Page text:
7. Her relationship with her only daughter, Lisa Celeste Stroud, was strained and, at times, abusive
The tumult of Nina’s life started to show in her private life after she left the US. Although her daughter, Lisa, eventually joined her in Liberia, Nina was so cruel to her that she was soon on a plane back to New York to live with her father, aged just 14. ‘She [Nina] went from being my comfort to the monster in my life’, Lisa reflected in a 2015 interview. ‘My mother was angry with the world and often the only person around to blame was me’. Their relationship was so bad that Nina left Lisa out of her will.
6. Despite never fulfilling her dream of becoming a concert pianist, Nina’s original songs were heavily influenced by classical composers
Although she is primarily known as a jazz pianist and singer, classical music aficionados can tell from many songs that Nina was classically trained. Many of her reinterpretations add flourishes more commonly seen in the fugues of her favourite composer, Johan Sebastian Bach. Her original compositions are even more telling of Nina’s background and desire to be a classical pianist, and no matter how famous she became she always saw herself as a classical pianist playing popular music out of necessity. ‘Jazz is a white term to define black people. My music is black classical music,’ she once explained.
5. She battled with a nasty pill-addiction during the height of her fame
As well as her own exacting standards, Nina’s punishing touring schedule – forced upon her by Andy Stroud, you’ll be unsurprised to hear – proved a heavy toll on her wellbeing. Anyone who has seen Nina perform with characteristic swagger will be shocked to hear that she often suffered from nerves before shows, which were made much worse by fatigue and the fear of not living up to her own standards, and so Nina became addicted to prescription pills during her 1960s heyday. She also became dependent on alcohol, though strenuously denied that she was ever an alcoholic.
4. Nina was famously belligerent, stubborn, and artistically-tempered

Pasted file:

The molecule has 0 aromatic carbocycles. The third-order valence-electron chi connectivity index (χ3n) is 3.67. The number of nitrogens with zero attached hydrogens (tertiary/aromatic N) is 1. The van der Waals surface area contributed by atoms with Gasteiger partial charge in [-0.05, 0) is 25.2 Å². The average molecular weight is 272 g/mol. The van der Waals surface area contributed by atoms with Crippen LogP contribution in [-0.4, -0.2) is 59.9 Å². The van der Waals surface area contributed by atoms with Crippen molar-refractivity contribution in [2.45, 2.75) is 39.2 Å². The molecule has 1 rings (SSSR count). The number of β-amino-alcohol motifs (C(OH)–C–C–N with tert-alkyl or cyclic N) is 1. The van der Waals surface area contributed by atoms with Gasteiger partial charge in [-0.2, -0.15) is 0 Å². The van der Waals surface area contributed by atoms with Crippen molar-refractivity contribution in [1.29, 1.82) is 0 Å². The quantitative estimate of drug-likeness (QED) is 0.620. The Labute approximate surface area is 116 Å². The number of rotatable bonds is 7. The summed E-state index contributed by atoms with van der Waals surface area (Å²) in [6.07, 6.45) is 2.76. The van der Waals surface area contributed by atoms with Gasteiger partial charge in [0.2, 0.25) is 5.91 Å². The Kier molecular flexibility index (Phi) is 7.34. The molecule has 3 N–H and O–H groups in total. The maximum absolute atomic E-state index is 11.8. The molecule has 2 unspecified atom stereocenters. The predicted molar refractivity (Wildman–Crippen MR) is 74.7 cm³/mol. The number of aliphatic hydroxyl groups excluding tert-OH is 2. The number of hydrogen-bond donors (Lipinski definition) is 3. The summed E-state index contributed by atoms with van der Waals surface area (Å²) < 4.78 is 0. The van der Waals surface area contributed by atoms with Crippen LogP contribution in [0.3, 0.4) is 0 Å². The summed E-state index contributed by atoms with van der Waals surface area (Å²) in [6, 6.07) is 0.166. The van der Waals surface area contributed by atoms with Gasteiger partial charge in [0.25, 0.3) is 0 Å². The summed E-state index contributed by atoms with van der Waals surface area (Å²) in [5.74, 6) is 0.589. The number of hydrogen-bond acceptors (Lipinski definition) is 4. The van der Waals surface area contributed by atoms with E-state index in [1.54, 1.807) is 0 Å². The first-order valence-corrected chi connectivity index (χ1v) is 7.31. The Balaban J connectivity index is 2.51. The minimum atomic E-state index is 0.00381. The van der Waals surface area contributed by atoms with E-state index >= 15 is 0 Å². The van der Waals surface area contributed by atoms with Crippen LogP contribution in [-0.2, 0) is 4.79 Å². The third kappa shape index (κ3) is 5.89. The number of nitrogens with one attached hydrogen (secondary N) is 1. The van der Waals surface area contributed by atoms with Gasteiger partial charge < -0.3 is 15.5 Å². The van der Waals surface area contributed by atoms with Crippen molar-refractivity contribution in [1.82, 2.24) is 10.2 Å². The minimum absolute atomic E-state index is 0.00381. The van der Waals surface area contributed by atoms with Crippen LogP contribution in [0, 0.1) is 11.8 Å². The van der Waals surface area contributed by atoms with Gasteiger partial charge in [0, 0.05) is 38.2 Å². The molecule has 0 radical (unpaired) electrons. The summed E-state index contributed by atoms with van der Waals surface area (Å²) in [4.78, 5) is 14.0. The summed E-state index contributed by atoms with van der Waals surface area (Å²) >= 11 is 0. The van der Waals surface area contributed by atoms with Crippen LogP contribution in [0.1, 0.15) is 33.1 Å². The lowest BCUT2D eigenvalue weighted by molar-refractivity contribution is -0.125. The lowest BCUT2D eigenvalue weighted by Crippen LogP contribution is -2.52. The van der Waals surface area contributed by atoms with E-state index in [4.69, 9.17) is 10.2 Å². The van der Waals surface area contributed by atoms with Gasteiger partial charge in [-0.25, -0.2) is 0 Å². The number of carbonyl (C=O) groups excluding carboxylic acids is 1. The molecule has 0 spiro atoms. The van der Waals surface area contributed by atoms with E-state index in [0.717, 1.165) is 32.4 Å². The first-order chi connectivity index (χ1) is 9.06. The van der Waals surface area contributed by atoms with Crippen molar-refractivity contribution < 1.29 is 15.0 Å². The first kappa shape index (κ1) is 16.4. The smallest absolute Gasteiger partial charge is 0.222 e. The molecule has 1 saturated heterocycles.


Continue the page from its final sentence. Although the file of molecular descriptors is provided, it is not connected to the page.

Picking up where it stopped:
At concerts, Nina not only had high standards for herself but expected her audience to behave in a manner she deemed acceptable. After growing up playing classical recitals, Nina refused to tolerate anyone talking or not showing adequate attention at her shows, and would often stop playing to berate them or give them one of her trademark thousand-yard stares. Off-stage, too, Nina was uncompromising. She once fired buckshot over a neighbour’s garden to make their teenage kids quieten down. Nina’s mental illnesses, which only came to light after her death, explain her more violent episodes.
3. Nina suffered from mental illness, and wasn’t diagnosed until the 1980s
Like many other talented people, Nina suffered from bipolar disorder. This explains much of her erratic behaviour onstage and her treatment of Lisa, but sadly she was not diagnosed until the mid-1980s. She also likely had PTSD from her abusive second marriage. Nina lived for years with these conditions, completely un-medicated and untreated, and it was only after her death in 2003 that they came to light. Her fits of anger were misogynistically ascribed to her being a ‘diva’ during her life, but it is sad to note that many of Nina’s symptoms still define what makes a diva today.
2. In 2003, Nina died peacefully in her sleep after losing a battle with breast cancer
Nina’s career plummeted to the point that she once again played at bars and cafes (this time in Paris) for low sums of money. However, her career was reinvigorated in the 1980s after she received mental health treatment and began performing at bigger venues. Her role in the Civil Rights movement also won the great respect it deserved and her back catalogue was reassessed and finally won critical acclaim. In the late 1990s, however, Nina was struck down with breast cancer, and after a battle lasting a few years she died two months after her 70th birthday in 2003.
1. Her posthumous reputation is stronger than ever
Nina’s ashes were scattered in several African countries, but as is often the case with celebrity deaths, this ending was a beginning. For Nina is now more popular than ever, with all manner of musicians paying homage to her music and the more controversial episodes in her life being re-examined. Numerous biographies have been written about her and her amazing story has recently been immortalised in film. In 2015, two documentaries were released about Nina’s life, What Happened, Miss Simone? and The Amazing Nina Simone, and the following year a biopic entitled Nina starring Zoe Saldana was also released.
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